UK policy advocates have foreshadowed online dispute resolution clauses in smart contracts, particularly in financial services.
Smart contracts are designed to enable transactions and agreements to be effected between disparate, often anonymous entities, without needing a central authority, or, presently; an external enforcement mechanism.
At the other end of the spectrum, a team of academics have developed a bot fluent in AI that is apparently capable of predicting judgments made in the European Court of Human Rights with a (fairly respectable) 79% accuracy rate.
Quite what the utility of this bot in the real world might be remains to be seen, but the benefit of any advanced form of AI is that it intuits both its successes and failures and adapts accordingly via an algorithmic iterative learning process.
Online dispute resolution closer to home
Legal AI, the Voldemort for some in the legal world, is likely a way off from being implemented in Australian ODR.
However, there are promising applications of AI in certain areas of law, particularly those that involve a tangible prediction task for which there is a large volume of data available.
An example of this is the algorithm developed by Kleinberg et al, which was able to predict which bail applicants were likely to commit a crime upon release. When the AI based application was set to the same release rate as the judges, the algorithm's choices of applicants to release on bail committed 24.7% fewer crimes than those selected by the judges. The computer program only relied on the defendants' age and charges in making its judgment, while the judges engaged with the defendants in open court.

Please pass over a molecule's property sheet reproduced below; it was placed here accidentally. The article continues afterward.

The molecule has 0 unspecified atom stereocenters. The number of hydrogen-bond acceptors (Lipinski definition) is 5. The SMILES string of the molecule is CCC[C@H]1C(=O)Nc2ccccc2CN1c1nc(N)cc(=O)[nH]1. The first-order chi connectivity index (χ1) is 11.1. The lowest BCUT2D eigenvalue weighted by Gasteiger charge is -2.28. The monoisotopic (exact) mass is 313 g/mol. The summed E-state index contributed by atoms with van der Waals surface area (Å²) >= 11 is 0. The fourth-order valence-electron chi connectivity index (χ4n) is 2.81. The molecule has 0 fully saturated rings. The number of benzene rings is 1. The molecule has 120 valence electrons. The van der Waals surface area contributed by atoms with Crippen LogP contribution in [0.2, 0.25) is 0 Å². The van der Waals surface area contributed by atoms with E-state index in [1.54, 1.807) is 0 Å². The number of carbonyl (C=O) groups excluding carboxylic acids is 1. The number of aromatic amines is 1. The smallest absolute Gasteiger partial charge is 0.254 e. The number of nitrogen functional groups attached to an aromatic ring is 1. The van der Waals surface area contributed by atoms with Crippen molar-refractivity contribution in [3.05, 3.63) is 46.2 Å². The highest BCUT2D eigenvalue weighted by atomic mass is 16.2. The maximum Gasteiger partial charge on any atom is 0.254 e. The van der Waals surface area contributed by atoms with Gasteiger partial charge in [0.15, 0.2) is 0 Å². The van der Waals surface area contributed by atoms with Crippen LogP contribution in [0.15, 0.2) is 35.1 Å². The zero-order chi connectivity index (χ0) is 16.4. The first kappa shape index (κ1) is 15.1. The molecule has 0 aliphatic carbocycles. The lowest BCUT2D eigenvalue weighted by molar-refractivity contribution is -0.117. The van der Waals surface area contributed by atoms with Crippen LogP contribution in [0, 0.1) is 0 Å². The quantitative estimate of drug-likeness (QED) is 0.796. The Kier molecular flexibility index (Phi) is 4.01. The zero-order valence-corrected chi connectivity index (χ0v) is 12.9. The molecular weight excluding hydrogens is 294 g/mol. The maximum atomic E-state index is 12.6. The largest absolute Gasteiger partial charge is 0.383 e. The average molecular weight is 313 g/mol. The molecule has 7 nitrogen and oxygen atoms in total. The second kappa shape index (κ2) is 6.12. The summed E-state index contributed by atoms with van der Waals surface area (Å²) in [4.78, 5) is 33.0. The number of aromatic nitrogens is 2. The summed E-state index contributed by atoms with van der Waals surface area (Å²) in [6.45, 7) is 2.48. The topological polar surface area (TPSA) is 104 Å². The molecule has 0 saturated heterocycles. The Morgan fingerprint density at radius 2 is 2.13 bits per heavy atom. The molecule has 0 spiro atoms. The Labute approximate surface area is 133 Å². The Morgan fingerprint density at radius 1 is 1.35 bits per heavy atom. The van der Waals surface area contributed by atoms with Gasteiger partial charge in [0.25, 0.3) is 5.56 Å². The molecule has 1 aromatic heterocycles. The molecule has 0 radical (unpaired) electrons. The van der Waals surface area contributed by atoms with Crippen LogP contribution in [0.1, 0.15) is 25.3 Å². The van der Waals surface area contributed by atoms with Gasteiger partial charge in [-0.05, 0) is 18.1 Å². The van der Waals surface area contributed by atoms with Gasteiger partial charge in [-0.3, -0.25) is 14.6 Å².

It should be noted that AI based criminal sentencing is the subject of significant human rights concerns in the UK and the US and it is unlikely that the Australian legal system will adopt it (especially in light of the political issues relating to apparent mistakes in the Australian government's AI based collection of alleged overpaid welfare), but in commercial law things are likely to be quite different.
The Federal Court of Australia has produced a machine learning concept, reliant on AI, designed to aid parties to divide assets and liabilities following a separation.
Such a division is usually debated at length (and cost) by family lawyers, however, the Federal Court is testing with what it has named the "FCA Consent Order AI Application" to assist parties to determine a more accurate split likely to obtain the Court's approval. The costs reductions inherent will likely make this attractive to parties.
The current developments in AI are aimed at removing task-based functions of the court and the judiciary, rather than replacing the judicial function.
While we do not anticipate that we will be beholden to Judge Dredd any time in the immediate future, the digitisation of the legal function has started to infiltrate our systems and the way in which we conduct dispute resolution. Litigants are not merely obliged, but incentivised to adapt and engage with the new structure.